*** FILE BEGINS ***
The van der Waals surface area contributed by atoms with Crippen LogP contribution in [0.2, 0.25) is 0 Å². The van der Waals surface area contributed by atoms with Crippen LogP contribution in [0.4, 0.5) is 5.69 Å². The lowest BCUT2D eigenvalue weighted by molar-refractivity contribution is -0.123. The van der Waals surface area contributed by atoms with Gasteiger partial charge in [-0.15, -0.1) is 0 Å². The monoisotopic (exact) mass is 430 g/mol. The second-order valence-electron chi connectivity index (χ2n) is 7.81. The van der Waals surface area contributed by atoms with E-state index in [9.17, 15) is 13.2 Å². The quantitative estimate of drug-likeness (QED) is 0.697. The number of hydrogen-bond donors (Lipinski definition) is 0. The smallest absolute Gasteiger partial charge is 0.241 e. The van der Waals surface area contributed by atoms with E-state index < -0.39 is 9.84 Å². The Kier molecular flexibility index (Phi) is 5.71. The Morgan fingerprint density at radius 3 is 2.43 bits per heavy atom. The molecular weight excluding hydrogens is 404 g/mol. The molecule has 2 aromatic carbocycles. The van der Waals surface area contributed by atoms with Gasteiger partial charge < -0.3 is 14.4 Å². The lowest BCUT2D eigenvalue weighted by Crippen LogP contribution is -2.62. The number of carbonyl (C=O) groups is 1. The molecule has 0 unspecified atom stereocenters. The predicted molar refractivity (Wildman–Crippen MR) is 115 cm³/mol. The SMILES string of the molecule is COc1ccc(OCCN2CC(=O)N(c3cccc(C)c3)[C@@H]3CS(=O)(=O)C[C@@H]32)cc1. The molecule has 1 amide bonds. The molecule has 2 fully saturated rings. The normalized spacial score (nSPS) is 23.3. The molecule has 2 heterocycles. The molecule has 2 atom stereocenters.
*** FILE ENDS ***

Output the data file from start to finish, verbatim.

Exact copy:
The van der Waals surface area contributed by atoms with Crippen LogP contribution in [0.2, 0.25) is 0 Å². The van der Waals surface area contributed by atoms with Crippen LogP contribution in [0.4, 0.5) is 5.69 Å². The lowest BCUT2D eigenvalue weighted by molar-refractivity contribution is -0.123. The van der Waals surface area contributed by atoms with Gasteiger partial charge in [-0.15, -0.1) is 0 Å². The monoisotopic (exact) mass is 430 g/mol. The second-order valence-electron chi connectivity index (χ2n) is 7.81. The van der Waals surface area contributed by atoms with E-state index in [9.17, 15) is 13.2 Å². The quantitative estimate of drug-likeness (QED) is 0.697. The number of hydrogen-bond donors (Lipinski definition) is 0. The smallest absolute Gasteiger partial charge is 0.241 e. The van der Waals surface area contributed by atoms with E-state index < -0.39 is 9.84 Å². The Kier molecular flexibility index (Phi) is 5.71. The Morgan fingerprint density at radius 3 is 2.43 bits per heavy atom. The molecular weight excluding hydrogens is 404 g/mol. The molecule has 2 aromatic carbocycles. The van der Waals surface area contributed by atoms with Gasteiger partial charge < -0.3 is 14.4 Å². The lowest BCUT2D eigenvalue weighted by Crippen LogP contribution is -2.62. The number of carbonyl (C=O) groups is 1. The molecule has 0 unspecified atom stereocenters. The predicted molar refractivity (Wildman–Crippen MR) is 115 cm³/mol. The SMILES string of the molecule is COc1ccc(OCCN2CC(=O)N(c3cccc(C)c3)[C@@H]3CS(=O)(=O)C[C@@H]32)cc1. The molecule has 1 amide bonds. The molecule has 2 fully saturated rings. The normalized spacial score (nSPS) is 23.3. The molecule has 2 heterocycles. The molecule has 2 atom stereocenters.